Huerco S.: Plonk

huerco s plonk

One Plonk’s most striking aspects is Leeds’ Escher-esque approach to rhythm and song structure, with repetitive loops often taking a backseat to translucent drift and illusory syncopation. The first two tracks are percussive without relying on a pulse; in fact, they forgo almost any hint of a steady tempo. “Plonk I” opens with flickering beads of sound tapping at the ears like droplets hitting a windowpane, and they become more insistent, but never more coherent, as the first track develops. Tessellating pulses of synthesizer detonate at irregular intervals before evaporating into hiss and bassy rumble on “Plonk II,” punctuated by expectant periods of dead silence. Only as “Plonk III” ramps up is there any semblance of rhythmic continuity, and with a rush of drum machine the music becomes a multi-dimensional current of interlocking grooves.

Plonk follows a parabolic arc, with the highest energy tracks all clustered near the center of the album. The meatiest, most propulsive zone, primarily concentrated in “Plonk III” and “Plonk IV,” consists of dazzling rhythmic workouts that draw on Leeds’ experience as a peak-time DJ but maintain the unwavering asymmetry of the album’s expository tracks. Textural layers whirl and collide in tandem with melodic synth lines and seemingly autonomous drum patterns that reconfigure themselves every few bars. These tracks reference various corners of the zeitgeist—traces of melodic IDM, atmospheric glitch, dread-laden trap, and the psychedelic bounce of trance are all present—but ultimately they are subservient to the grand, vividly rendered swirl.

Even the steady unraveling that occurs during the album’s second half is full of surprises and sharp left turns. After a couple digressions into low-lit, downtempo loops (some of the most uncomplicated, undemanding productions on the album), Leeds brings in rapper Sir E.U, a linchpin of Washington, DC’s experimental hip-hop scene, for “Plonk IX.” E.U is a perfect foil for Leeds; both make music that is playful, skewed, and profound, but where Leeds’ productions feel meticulous, E.U follows every lyrical tangent as they occur to him. A kick drum fires sporadically, accenting E.U’s whimsical flow, while garbled synths cluster around his voice like bees on honeycomb. Ending the album with the silky ambient flutter of “Plonk X” feels almost as provocative. After 50 minutes of intricate and off-kilter head trips, its gentleness, recalling some of the most blissful moments of For Those of You, is disarming.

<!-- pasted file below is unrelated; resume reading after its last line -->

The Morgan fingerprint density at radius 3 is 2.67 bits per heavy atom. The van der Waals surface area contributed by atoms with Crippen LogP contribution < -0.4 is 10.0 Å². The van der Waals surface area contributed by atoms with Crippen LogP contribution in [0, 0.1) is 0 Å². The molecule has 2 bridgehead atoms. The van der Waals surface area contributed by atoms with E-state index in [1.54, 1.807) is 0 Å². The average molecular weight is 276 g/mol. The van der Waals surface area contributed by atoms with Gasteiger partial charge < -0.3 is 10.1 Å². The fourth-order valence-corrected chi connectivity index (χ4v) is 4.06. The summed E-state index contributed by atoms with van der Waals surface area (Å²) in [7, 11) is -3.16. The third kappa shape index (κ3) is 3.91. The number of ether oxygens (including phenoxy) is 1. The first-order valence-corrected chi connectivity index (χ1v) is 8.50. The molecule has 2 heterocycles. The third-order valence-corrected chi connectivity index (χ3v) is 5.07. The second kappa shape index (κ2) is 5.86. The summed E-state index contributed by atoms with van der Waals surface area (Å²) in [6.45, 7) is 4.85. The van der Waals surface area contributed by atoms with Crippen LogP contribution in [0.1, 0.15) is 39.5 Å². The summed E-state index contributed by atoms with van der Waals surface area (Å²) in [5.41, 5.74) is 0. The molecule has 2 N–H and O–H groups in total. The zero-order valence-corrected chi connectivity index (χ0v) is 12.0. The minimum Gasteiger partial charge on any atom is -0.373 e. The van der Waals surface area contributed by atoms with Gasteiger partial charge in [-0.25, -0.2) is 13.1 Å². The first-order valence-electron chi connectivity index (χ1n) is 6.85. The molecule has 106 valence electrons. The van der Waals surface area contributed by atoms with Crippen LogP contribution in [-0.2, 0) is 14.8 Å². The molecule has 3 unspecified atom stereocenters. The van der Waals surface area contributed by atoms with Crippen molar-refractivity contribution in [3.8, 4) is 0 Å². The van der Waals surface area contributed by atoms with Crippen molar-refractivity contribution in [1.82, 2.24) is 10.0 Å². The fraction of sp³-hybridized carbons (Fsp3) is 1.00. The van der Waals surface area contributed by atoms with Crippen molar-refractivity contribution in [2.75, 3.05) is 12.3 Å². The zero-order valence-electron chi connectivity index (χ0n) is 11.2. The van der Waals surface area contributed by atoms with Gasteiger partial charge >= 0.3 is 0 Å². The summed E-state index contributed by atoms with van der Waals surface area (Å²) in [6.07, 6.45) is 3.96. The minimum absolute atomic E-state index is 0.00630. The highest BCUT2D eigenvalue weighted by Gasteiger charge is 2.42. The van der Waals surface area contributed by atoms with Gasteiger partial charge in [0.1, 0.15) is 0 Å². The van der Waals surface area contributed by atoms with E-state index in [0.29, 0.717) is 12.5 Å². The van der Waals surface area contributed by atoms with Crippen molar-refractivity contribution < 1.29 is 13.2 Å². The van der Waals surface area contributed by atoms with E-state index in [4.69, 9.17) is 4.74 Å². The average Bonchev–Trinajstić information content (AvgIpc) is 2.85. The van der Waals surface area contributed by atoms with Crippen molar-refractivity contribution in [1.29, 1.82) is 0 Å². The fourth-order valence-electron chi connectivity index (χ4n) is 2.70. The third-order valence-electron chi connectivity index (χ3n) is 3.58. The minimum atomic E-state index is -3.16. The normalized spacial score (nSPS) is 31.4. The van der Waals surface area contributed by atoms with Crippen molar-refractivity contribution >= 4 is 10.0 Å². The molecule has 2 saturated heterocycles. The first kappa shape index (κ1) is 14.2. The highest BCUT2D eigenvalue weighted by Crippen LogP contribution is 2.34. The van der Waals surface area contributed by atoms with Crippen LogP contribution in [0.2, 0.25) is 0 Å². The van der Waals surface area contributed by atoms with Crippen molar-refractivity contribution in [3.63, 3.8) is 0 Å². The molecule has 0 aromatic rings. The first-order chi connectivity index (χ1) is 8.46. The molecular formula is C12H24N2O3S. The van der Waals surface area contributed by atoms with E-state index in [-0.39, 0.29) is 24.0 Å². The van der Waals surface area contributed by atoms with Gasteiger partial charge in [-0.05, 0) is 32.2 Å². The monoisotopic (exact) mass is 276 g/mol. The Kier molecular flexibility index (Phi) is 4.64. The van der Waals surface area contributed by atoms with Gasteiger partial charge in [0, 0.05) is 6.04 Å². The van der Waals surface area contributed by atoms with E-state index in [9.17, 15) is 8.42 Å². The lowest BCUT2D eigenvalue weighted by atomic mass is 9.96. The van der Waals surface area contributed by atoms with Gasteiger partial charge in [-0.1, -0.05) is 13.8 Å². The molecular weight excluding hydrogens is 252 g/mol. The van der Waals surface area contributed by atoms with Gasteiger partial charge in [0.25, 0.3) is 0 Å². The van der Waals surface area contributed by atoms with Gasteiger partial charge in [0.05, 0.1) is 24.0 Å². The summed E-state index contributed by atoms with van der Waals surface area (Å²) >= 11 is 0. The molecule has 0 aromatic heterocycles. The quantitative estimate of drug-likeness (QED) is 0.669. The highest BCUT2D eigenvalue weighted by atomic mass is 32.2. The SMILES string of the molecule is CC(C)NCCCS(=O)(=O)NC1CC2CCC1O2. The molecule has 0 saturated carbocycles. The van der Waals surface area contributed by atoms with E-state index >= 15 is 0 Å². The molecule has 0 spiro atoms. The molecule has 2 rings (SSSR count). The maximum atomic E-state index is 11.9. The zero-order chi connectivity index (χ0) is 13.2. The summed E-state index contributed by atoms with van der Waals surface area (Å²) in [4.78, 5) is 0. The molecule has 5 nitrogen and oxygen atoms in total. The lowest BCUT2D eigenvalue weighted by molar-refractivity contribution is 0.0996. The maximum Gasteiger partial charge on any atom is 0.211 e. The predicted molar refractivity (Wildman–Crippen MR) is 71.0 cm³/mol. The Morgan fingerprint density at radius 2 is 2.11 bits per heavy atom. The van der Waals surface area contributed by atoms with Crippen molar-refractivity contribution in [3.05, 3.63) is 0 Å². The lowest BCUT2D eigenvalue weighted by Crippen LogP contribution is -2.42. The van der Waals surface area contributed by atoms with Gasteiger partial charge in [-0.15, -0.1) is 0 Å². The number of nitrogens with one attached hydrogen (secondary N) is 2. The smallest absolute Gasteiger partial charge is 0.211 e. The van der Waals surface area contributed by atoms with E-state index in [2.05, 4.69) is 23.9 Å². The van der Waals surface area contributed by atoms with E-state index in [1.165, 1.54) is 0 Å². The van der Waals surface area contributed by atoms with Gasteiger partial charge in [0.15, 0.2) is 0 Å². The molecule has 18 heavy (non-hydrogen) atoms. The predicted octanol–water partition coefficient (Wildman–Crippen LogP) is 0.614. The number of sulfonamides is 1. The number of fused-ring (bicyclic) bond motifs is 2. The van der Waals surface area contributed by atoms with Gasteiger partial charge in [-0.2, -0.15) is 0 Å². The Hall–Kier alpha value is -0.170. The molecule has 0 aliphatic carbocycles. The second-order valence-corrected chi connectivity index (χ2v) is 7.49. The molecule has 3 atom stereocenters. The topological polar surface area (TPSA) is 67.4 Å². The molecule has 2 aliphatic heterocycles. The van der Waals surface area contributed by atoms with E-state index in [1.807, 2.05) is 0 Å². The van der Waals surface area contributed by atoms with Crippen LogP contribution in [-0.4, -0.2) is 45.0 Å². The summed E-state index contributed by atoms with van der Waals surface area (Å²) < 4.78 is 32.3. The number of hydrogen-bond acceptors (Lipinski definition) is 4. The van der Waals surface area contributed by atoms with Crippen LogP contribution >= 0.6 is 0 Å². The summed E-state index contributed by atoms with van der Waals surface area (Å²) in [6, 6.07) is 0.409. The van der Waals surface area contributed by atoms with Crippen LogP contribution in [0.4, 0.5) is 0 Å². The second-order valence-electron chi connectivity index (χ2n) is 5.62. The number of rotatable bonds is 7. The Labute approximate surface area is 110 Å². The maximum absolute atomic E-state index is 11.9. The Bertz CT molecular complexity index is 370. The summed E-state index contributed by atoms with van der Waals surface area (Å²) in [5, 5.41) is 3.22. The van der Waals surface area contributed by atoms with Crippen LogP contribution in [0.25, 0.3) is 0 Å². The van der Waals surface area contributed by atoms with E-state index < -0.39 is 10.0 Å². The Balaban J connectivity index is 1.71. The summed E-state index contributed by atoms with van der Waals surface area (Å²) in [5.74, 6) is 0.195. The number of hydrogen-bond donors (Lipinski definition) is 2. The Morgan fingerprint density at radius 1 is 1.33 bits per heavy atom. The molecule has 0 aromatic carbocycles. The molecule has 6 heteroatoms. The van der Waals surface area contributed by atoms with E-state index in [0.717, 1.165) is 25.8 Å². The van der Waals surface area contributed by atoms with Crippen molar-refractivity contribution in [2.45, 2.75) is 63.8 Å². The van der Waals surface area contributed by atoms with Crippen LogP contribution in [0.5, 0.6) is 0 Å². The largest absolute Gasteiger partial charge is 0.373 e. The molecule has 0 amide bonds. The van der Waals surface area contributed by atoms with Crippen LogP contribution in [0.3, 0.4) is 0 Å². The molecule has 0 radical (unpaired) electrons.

Plonk shows Leeds evolving in real time as he throws an abundant number of very sticky ideas at the wall. Its most cohesive element is the onomatopoeia that gives the album its name, which appears in various forms: Sometimes it’s a literal clank of metal, other times a synthetic scrap of errant sound that whizzes by. But the record’s multiplicity results in a strange kind of approachability, with each errant turn inviting us to hear what those obscure corners of the music have to say. To give in slightly and breathe some life back into Leeds’ car metaphor, perhaps this music provides a safe, impeccably designed environment in which to traverse those unknown spaces; at its heart, this is music about and for the daily explorations that offer new perspectives on the world. In that sense, Plonk is nothing if not transportive.


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Updated: February 25, 2022 — 12:00 pm